Artist Hew Locke Mines the Met’s Trophy-Hunting History in His New Facade Commission
The British-Guyanese artist is the third sculptor to take on the Met's Facade Commission.
The Metropolitan Museum of Art today unveiled four new golden trophies installed in the niches of its Fifth Avenue facade by Guyanese-British artist Hew Locke.
The works are part of the museum’s Facade Commission series, first launched in 2019 with sculptures by Wangechi Mutu, followed up by Carol Bove in 2021. Locke is the third artist to take on the public platforms.
Frequent visitors to the museum should be able to spot references to some of the Met’s best-known works packed onto the trophies’ detailed surfaces. These are intended to encourage visitors to think more deeply about the stories behind the collection.
“All the objects here have complex histories, and for each one you could make a feature film out of the story behind it,” Locke explained to Artnet News.
Entitled Gilt, a pun on the word “guilt”, the works reframe the priceless objects held by museums like the Met as prizes, things to be won by collectors and institutions.
Inevitably, the objects origins and journeys are tangled up in shifting power structures and the rise and fall of empires. The inherent violence of this history is captured in the fragmentation of the outermost works, which appear to have been damaged.
“The Met has been one of my obsessions for the past two decades,” said Locke, who jumped at the invitation to do the commission. “Every time I come to New York, I will spend a day gently drifting around like the monster we all are when we come here, consuming this stuff. Gorging ourselves on the wonders of the world.”
“It’s one of my favorite places,” the artist added. “But then I ask myself, what am I gorging myself on?”
At the base of the trophies are the gaping, ravenous mouth of a sea monster, a detail taken from Domenico Guidi’s Andromeda and the Sea Monster (1694). Each is topped with a cluster of all-seeing eyes, which we might easily perceive as staring us down or judging us.
Among the other works from the collection picked out by Locke for their ambiguous histories is a bronze statue of a boy in Eastern dress, which was found in Egypt but has been identified as a portrait of Alexander Helios, the son of Mark Anthony and Cleopatra.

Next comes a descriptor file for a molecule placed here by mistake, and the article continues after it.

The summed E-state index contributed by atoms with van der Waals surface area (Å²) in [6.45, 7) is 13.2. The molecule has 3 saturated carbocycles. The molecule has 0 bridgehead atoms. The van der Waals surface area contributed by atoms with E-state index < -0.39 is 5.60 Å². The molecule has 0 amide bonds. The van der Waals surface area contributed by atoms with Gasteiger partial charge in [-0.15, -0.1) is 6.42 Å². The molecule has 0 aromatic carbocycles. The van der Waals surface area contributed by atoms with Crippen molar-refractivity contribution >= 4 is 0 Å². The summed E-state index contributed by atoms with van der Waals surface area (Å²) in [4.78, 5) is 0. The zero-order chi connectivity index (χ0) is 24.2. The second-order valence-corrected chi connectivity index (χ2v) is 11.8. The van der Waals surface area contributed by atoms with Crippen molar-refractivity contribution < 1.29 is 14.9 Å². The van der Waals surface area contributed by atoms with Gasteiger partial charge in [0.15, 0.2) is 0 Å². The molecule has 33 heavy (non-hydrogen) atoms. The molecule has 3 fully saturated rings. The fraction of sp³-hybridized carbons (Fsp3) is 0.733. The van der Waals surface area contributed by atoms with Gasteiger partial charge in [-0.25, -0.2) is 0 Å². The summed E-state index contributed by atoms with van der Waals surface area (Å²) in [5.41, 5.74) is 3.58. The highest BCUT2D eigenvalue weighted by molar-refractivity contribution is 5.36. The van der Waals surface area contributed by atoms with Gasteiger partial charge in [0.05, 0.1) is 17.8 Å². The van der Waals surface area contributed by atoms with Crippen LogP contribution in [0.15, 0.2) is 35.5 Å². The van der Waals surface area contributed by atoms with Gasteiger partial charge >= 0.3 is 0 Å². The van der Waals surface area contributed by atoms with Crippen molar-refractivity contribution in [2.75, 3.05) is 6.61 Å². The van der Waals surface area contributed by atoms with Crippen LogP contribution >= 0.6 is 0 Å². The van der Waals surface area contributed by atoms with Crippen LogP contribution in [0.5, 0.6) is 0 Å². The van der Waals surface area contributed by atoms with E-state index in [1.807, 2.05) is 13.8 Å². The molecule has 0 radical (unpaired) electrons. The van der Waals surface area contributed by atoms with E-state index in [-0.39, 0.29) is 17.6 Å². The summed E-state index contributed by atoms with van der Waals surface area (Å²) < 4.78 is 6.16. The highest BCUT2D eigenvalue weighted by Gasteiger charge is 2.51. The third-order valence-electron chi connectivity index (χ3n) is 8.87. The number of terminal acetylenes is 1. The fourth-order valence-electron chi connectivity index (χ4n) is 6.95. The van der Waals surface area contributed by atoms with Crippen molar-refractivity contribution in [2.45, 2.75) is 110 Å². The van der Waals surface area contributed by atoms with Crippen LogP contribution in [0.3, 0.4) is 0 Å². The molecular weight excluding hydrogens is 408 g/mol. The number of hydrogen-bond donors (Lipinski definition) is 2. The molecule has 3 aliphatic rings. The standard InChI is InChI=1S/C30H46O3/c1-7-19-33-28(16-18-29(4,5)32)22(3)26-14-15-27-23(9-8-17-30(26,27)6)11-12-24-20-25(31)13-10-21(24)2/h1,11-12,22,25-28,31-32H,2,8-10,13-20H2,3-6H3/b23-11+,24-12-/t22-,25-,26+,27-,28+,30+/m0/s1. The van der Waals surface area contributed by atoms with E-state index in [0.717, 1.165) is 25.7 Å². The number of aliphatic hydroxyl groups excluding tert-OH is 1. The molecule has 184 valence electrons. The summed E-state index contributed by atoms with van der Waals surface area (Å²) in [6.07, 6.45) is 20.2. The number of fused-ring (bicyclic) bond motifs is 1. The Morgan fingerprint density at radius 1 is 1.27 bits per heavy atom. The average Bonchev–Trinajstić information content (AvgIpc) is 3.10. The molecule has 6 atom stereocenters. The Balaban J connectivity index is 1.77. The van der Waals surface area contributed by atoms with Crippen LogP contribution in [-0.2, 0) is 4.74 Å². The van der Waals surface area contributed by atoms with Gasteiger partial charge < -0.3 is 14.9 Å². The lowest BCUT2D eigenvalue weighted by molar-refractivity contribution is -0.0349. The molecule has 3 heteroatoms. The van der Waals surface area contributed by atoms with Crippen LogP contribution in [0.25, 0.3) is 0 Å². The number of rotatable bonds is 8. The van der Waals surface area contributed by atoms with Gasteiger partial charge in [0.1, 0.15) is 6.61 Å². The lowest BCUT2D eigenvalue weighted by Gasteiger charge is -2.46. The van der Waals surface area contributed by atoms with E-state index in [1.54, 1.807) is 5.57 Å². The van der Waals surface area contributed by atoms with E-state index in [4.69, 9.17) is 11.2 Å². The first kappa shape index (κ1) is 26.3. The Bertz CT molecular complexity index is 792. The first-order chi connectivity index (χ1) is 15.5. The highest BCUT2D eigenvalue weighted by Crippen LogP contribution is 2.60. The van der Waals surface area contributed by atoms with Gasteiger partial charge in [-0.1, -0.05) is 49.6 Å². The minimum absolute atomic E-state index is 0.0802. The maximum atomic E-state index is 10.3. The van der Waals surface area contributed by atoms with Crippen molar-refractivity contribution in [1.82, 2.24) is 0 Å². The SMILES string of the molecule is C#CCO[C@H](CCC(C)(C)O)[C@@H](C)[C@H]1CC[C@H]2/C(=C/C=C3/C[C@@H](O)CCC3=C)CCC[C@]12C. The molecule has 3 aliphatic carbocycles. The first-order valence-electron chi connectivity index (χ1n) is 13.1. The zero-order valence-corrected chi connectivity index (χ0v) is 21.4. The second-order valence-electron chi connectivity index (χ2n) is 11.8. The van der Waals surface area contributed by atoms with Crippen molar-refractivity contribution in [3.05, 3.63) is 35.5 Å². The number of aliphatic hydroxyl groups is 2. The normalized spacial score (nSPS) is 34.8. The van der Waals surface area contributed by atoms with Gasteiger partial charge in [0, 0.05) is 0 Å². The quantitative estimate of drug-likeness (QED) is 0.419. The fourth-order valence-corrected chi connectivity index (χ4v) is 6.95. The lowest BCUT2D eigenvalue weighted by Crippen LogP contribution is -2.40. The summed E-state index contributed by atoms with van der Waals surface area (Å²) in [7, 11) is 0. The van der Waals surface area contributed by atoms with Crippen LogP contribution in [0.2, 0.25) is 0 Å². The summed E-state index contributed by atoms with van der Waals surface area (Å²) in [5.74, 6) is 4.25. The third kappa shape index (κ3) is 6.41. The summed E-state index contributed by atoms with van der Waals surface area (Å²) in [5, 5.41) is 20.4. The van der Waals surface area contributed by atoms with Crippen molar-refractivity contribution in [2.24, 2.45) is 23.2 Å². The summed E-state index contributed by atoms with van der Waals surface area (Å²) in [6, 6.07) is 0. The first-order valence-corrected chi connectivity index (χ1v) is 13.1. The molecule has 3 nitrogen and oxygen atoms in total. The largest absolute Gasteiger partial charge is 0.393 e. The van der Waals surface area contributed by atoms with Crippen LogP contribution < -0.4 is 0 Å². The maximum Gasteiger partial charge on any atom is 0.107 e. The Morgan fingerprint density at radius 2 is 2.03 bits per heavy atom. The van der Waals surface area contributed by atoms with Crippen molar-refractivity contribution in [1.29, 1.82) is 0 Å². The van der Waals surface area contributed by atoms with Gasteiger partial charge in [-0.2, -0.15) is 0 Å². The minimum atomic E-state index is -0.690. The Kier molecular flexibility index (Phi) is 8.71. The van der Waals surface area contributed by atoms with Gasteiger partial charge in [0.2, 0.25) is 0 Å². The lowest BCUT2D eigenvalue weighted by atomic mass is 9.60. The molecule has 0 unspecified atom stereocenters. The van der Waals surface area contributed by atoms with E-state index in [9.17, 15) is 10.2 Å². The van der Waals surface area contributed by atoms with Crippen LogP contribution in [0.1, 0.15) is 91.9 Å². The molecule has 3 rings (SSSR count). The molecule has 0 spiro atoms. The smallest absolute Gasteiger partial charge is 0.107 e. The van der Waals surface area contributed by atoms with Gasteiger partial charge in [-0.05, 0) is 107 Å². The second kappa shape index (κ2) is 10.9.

An 18th-century flintlock once owned by the South Indian ruler Tipu Sultan, and later seized by the British as a spoil of war, is represented here by the tiger heads crowing each handle.
“For me, the Met facade is a scary place to exhibit,” Locke admitted. “The pillars alone could visually destroy your work. The pieces are in gold to fight against the pillars.”
Those looking closely at the trophies as they enter the building will spot that they are in fact flat surfaces propped up by poles.
“It’s all an illusion,” explained Locke. “It’s a facade on the facade of the museum. I’m playing games and tricks with the viewer, because what they’re seeing is not real.”
In this sense, the trophies echo an apartment building opposite the Met on Fifth Avenue, which was built with a fake rooftop floor visibly propped up by beams.
It’s also a reference El Dorado, Locke explained. “Shining gold, dreams of gold, but the gold wasn’t real. The Spanish conquistadors found lots of gold but they also found pieces of tumbaga, which looks like gold but isn’t.”
Locke, who was born in Scotland but raised in Guyana before returning to the U.K. in 1980, also opened The Procession earlier this year, a special commission for Tate Britain in London. The mammoth work, which contains almost 100 unique life-size figures, runs through the museum and is filled with references to empire, race and history.
“Spectacle is something I’ve always been interested in,” Locke said. “The idea of creating something overwhelming, something that is bigger than myself but is also intimate and can draw people in.”
Hew Locke’s “Gilt” is on view at the Metropolitan Museum of Art in New York through May 22, 2023.
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